XGA Extended Graphics Array An IBM display standard introduced in 1990. XGA-2 added 1024 × 768 support for high color and higher refresh rates, improved performance, and support for 1360 × 1024 in 16 colors (4 bits per pixel). 1024×768 (786k)
640×480 (307k)
8 bpp
16 bpp
XGA+ Extended Graphics Array Plus Although not an official name, this term is now used to refer to 1152 x 864, which is the largest 4:3 array yielding under one million pixels. Variants of this were used by Apple Computer (at 1152x870) and Sun Microsystems (at 1152x900) for 21-inch CRT displays. 1152×864 (995k)
640×480 (307k)
8 bpp
16 bpp
QVGA Quarter VGA 320×240 (75k) 4:3
WQVGA Wide QVGA 480×272 (127.5k) 16:9
HQVGA Half QVGA 240×160 (38k) 3:2
QQVGA Quarter QVGA 160×120 (19k) 4:3
WXGA Widescreen Extended Graphics Array A version of the XGA format. This display aspect ratio is becoming popular in some recent notebook computers. 1280×720 (922k)
1280×800 (1024k)
1440×900 (1296k)
16:9 or 16:10 32 bpp
SXGA Super XGA A widely used de facto 32 bit Truecolor standard, with an unusual aspect ratio of 5:4 (1.25:1) instead of the more common 4:3 (1.33:1), which means that 4:3 pictures and video will appear letterboxed on the narrower 5:4 screens. This is generally the physical aspect ratio & native resolution of standard 17" and 19" LCD monitors.
  • Some manufacturers, noting that the de facto industry standard was VGA (Video Graphics Array), termed this the Extended Video Graphics Array or XVGA.

1280×1024 (1310k) 5:4 32 bpp
or WXGA,
(or WSXGA)
Widescreen Extended Graphics Array PLUS A version of the WXGA format. This display aspect ratio is becoming popular in some recent notebook computers, as well as 19" widescreen LCD monitors where it is the native resolution. 1440×900 (1296k) 16:10 32 bpp
WSXGA+ Widescreen Super Extended Graphics Array Plus A version of the WXGA format. 1680×1050 (1764k) 16:10 32 bpp
UXGA Ultra XGA A de facto Truecolor standard. 1600×1200 (1920k) 4:3 32 bpp
WUXGA Widescreen Ultra Extended Graphics Array A version of the UXGA format. This display aspect ratio was becoming popular in high end 15" and 17" widescreen notebook computers. 1920×1200 (2304k) 16:10 32 bpp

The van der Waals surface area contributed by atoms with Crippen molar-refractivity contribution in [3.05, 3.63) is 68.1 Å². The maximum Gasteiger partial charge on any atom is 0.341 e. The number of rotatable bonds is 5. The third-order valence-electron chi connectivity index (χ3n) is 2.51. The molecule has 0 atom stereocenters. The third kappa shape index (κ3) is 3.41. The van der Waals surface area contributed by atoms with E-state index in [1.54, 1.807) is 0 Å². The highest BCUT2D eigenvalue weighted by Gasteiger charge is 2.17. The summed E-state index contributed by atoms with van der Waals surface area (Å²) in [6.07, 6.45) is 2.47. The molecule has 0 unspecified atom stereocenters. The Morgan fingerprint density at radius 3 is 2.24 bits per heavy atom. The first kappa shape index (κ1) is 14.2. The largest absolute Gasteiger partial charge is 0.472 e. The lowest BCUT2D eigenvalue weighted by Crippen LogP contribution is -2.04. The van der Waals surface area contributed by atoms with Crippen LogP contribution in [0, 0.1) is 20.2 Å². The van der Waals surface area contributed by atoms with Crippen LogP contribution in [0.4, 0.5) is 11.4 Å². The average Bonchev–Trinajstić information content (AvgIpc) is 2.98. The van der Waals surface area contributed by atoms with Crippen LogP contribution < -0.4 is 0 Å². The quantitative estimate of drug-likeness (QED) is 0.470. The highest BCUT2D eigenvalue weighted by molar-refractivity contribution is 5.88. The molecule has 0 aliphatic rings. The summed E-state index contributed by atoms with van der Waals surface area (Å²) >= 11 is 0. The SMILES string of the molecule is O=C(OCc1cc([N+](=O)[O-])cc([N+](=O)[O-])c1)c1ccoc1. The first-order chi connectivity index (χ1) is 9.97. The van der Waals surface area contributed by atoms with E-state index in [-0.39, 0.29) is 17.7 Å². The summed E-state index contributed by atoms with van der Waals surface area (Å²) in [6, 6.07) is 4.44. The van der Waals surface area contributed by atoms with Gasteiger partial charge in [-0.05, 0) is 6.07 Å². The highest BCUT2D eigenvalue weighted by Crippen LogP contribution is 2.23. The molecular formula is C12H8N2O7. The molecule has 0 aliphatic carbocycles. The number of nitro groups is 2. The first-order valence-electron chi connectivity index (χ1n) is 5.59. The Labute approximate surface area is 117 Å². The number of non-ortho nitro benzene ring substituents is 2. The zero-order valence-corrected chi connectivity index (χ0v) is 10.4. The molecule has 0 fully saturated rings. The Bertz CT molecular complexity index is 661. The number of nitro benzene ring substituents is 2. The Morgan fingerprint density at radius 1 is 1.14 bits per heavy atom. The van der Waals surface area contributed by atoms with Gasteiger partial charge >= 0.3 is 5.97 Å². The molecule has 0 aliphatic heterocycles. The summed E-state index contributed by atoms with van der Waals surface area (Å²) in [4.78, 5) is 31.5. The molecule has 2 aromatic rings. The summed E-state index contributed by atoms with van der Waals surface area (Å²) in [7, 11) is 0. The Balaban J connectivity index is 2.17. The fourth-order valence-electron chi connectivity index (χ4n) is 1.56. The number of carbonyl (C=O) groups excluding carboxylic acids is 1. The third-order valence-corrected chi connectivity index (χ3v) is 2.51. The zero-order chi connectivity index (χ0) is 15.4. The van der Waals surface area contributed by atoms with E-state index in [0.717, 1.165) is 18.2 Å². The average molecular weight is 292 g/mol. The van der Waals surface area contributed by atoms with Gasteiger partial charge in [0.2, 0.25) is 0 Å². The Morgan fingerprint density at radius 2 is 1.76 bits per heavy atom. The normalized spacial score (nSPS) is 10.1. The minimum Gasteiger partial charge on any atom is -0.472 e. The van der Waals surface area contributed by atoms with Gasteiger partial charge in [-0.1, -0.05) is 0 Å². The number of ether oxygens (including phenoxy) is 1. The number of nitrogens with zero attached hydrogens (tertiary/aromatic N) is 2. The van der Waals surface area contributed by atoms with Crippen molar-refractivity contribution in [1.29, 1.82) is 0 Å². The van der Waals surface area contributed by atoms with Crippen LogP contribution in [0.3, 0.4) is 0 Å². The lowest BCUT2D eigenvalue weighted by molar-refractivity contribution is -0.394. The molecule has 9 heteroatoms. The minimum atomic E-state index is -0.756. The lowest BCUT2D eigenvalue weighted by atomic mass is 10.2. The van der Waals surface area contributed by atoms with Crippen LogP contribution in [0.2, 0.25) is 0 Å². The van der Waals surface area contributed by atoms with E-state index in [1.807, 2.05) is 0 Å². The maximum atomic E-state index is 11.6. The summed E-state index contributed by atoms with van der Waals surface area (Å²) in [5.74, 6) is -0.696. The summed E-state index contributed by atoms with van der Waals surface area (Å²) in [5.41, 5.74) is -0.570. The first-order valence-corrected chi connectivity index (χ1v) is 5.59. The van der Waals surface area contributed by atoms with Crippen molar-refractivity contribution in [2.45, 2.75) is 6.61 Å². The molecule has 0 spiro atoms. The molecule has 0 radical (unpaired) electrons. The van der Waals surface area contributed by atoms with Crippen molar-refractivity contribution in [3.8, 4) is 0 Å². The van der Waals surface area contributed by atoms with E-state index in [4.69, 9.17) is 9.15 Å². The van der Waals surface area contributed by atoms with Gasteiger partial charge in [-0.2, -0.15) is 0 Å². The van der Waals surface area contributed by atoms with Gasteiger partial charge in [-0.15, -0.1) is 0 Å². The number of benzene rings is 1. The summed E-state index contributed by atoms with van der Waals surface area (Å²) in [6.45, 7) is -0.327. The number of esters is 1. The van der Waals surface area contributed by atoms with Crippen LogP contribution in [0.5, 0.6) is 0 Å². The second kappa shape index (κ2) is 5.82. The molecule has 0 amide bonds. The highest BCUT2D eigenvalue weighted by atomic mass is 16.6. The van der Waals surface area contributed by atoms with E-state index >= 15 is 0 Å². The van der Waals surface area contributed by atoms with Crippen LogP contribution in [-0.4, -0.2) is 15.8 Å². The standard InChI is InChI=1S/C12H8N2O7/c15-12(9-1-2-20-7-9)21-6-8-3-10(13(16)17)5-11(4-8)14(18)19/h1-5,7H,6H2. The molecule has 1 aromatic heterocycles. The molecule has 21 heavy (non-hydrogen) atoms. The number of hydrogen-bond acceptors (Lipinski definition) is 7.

2K DLP Cinema Technology Digital Film Projection 2048×1080 (2212k) 1.9 48 bpp - 24 FPS
QXGA Quad Extended Graphics Array 2048×1536 (3146k) 4:3 32 bpp
WQXGA Widescreen Quad Extended Graphics Array A version of the XGA format. This display aspect ratio is generally native to 30" LCD monitors. 2560×1600 (4096k) 16:10 32 bpp
QSXGA Quad Super Extended Graphics Array 2560×2048 (5243k) 5:4 32 bpp
WQSXGA Wide Quad Super Extended Graphics Array 3200×2048 (6554k) 25:16 32 bpp
QUXGA Quad Ultra Extended Graphics Array 3200×2400 (7680k) 4:3 32 bpp
WQUXGA Wide Quad Ultra Extended Graphics Array The IBM T220/T221 LCD monitors supported this resolution, but they are no longer available. 3840×2400 (9216k) 16:10 32 bpp
4K DLP Cinema Technology Digital Film Projection 4096×1716 (7029k) 2.39 48 bpp - 24 FPS
HXGA Hex[adecatuple] Extended Graphics Array 4096×3072 (12583k) 4:3 32 bpp
WHXGA Wide Hex[adecatuple] Extended Graphics Array 5120×3200 (16384k) 16:10 32 bpp
HSXGA Hex[adecatuple] Super Extended Graphics Array 5120×4096 (20972k) 5:4 32 bpp
WHSXGA Wide Hex[adecatuple] Super Extended Graphics Array 6400×4096 (26214k) 25:16 32 bpp
HUXGA Hex[adecatuple] Ultra Extended Graphics Array 6400×4800 (30720k) 4:3 32 bpp
WHUXGA Wide Hex[adecatuple] Ultra Extended Graphics Array 7680×4800 (36864k) 16:10 32 bpp

Display resolution prefixes

Although the common standard prefixes super and ultra do not indicate specific modifiers to base standard resolutions, several others do:Quarter (Q)
A quarter of the base resolution. E.g. QVGA, a term for a 320×240 resolution, half the width and height of VGA, hence the quarter total resolution. This prefix is usually for "Quad" in higher resolutions.Wide (W)
The base resolution increased, and not lowered, for square or near-square pixels on a widescreen display, usually with an aspect ratio of either 16:9 or 16:10.Quad(ruple) (Q)
Four times as many pixels compared to the base resolution, i.e. twice the horizontal and vertical resolution respectively.Hex(adecatuple) (H)
Sixteen times as many pixels compared to the base resolution, i.e. four times the horizontal and vertical resolutions respectively.Ultra (U)eXtended (X)

These prefixes are also often combined, as in WQXGA or WHUXGA.

Other resolutions

There are also some other 4:3 ratio resolutions such as 1400x1050 SXGA+ and unnamed ones like 1152x864 (sometimes referred to as XGA+).

See also

External links